Illinois Nursing Home Care Act
Enforced by the Illinois Department of Health, the Illinois Nursing Home Care Act protects and defends the rights of long-term care facilities residents. According to the INHCA, a long-term care facility is defined as a building, private home, institution or other building that provides sheltered, nursing or personal care for at least three people not related by marriage or blood to the owner of the facility. Long-term care facilities may be also be called “shelter care facilities”, “skilled nursing facilities” or “intermediate care facilities”.
The Illinois Bureau of Long-Term Care regulates nursing homes operating in Illinois and ensures they remain in compliance with all provisions declared in the Nursing Home Care Act. Additionally, the BLTC monitors nursing homes receiving Medicare or Medicaid abide by federal regulations governing payments received by residents eligible for either health insurance.
Protections Given to Long-Term Care Residents
The INHCA guarantees that residents of nursing home facilities have the right to:
- Manage their own finances–nursing homes cannot withhold a resident’s money nor spend their money without prior permission from the resident.
- Private interactions with family or friends–residents have the right to readily take phone calls, receive mail and visit others in private from 10:00 am to 8:00 pm daily.
- Be treated respectfully by nursing home staff–nurses and aides must knock before entering a resident’s room, allow residents to wear their own clothes and permit residents to see their medical records upon request. Also, nursing homes cannot force residents to perform work at the facility.
- Have their “Do Not Resuscitate” wish honored–nursing homes must abide by Living Will orders and establish policies for keeping DNR orders properly filed.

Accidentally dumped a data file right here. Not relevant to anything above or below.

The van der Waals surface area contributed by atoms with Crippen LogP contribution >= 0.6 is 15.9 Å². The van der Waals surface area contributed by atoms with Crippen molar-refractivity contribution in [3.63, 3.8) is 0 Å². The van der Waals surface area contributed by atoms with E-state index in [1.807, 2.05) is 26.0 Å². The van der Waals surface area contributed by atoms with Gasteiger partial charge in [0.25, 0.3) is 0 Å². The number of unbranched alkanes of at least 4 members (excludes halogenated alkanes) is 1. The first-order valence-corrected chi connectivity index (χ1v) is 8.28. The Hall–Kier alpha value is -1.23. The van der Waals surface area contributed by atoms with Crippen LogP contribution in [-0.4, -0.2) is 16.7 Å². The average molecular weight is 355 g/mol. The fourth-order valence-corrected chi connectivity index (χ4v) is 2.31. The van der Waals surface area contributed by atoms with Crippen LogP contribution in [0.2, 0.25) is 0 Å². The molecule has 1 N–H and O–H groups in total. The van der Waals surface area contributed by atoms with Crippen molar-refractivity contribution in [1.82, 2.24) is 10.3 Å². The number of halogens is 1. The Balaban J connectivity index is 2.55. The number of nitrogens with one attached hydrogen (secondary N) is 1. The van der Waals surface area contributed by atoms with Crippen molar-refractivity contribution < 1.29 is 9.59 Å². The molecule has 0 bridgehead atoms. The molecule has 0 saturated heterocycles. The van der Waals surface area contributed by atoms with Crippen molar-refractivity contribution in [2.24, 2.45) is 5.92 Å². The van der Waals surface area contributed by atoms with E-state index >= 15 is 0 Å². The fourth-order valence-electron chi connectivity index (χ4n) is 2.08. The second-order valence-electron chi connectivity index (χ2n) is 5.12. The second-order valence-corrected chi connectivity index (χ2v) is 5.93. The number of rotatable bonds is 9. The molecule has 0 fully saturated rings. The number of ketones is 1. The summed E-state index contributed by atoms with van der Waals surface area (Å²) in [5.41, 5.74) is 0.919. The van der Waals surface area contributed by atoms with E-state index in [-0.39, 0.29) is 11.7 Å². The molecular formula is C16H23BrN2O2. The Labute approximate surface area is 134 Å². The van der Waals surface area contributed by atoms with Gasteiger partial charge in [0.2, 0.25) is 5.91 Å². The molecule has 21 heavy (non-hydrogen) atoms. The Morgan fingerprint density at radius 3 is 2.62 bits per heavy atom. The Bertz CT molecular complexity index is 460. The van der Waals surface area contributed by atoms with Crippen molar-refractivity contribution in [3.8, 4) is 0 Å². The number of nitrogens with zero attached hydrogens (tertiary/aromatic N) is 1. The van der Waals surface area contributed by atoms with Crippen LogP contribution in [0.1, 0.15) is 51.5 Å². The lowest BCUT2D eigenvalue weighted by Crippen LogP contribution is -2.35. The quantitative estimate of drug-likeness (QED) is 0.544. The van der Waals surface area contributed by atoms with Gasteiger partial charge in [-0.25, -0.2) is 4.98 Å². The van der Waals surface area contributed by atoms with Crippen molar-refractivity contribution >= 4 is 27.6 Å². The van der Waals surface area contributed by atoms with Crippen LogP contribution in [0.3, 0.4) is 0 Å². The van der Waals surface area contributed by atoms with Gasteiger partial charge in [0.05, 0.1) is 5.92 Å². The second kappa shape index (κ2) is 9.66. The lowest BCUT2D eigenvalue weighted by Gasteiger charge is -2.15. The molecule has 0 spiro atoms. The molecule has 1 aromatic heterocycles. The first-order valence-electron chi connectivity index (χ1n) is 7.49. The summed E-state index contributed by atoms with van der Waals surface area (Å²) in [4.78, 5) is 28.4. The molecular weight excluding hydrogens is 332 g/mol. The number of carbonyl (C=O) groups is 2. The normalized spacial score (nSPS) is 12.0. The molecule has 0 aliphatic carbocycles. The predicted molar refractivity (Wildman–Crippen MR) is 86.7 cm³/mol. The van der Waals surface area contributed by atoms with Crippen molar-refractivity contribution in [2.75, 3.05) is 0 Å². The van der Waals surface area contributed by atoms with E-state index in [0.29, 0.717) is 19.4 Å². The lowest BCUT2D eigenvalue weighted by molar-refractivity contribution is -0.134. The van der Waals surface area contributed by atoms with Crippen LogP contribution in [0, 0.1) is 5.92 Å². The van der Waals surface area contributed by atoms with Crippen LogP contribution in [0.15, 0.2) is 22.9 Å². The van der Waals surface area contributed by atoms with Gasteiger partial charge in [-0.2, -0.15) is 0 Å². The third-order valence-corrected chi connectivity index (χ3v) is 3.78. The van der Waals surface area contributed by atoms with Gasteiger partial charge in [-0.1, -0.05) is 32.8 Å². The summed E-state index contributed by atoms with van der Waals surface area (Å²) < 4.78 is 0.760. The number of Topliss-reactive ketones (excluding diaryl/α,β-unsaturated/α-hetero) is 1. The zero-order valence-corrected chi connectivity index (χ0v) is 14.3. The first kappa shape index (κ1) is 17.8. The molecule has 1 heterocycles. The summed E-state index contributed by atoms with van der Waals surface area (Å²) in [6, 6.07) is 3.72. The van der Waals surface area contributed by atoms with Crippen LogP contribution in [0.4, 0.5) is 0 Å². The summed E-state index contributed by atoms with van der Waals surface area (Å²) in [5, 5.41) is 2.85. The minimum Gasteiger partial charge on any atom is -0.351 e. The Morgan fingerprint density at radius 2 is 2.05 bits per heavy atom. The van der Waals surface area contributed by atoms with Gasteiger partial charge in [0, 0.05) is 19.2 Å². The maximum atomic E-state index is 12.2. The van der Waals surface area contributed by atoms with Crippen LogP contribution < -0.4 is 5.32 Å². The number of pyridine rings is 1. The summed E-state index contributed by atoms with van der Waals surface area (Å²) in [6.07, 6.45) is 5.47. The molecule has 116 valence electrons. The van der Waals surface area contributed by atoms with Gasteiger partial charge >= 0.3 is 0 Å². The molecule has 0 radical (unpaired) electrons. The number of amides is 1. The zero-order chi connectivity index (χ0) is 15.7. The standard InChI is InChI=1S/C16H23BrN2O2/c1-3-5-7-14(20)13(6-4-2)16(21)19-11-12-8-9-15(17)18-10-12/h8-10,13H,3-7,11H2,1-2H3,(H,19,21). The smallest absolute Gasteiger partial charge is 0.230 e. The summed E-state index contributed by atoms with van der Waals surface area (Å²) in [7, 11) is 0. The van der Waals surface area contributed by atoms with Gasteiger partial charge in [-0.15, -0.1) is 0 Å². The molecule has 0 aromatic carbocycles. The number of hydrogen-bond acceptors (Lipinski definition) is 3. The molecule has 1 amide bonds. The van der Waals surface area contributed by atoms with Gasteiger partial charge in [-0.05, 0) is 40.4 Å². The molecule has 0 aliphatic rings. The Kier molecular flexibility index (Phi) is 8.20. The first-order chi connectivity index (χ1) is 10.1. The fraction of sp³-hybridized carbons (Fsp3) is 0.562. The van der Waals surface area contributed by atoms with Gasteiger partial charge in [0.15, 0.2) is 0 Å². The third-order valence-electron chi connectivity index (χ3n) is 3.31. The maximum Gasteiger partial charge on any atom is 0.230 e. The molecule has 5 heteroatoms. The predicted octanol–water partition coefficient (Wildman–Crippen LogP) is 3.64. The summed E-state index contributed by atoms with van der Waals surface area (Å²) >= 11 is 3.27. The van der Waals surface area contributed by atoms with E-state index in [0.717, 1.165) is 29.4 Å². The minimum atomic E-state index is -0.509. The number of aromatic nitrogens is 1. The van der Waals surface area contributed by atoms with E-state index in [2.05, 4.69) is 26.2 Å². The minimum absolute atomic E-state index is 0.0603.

- Never be physically restrained or drugged—nursing homes who drug or restrain residents without a physician’s order may be charged with abuse and neglect, a serious felony that could result in the state shutting down the facility.
- Share a room with a spouse–if a married couple reside in a nursing home, they have the right to share one room together (barring medical reasons they may make the situation harmful to either spouse).
Nursing home residents also have the right to voice their grievances to the facility’s administration without fear of retaliatory actions from the home, such as being discharged arbitrarily or treated disrespectfully.
A federally mandated law called the Nursing Home Reform Act further provides long-term care residents with additional rights extending beyond those rights included in the INHCA.
Where Does the INHCA Not Apply?
These facilities are not bound by INHCA regulations: any state or federally operated care facility; hospitals; community living situations; supportive residences and community-integrated living arrangements facilities.
How Widespread is Nursing Home Abuse?
According to the National Center on Elder Abuse, nearly one in three nursing homes in the U.S. received citations for violations that could have caused harm to residents. One out of ten nursing homes had violations that did cause serious injury or jeopardized their life. A survey of 2000 nursing home residents found that almost half said they have been abused by staff and 95 percent reported neglect or substandard care.
Protect Elderly Loved Ones By Ensuring Their Rights
If you suspect a loved has suffered a violation of their rights, you and your loved one may be eligible for monetary compensation. The INHCA permits you to sue the owner of a long-term care facility for pain and suffering, lost income, medical bills and even attorney fees. A seasoned Chicago nursing home lawyer like Robert J. Rooth can help you bring justice to abusive nursing homes and staff members and make them pay for causing your loved one emotional and physical suffering. Email us or call (847) 869-9100 to schedule a free consultation.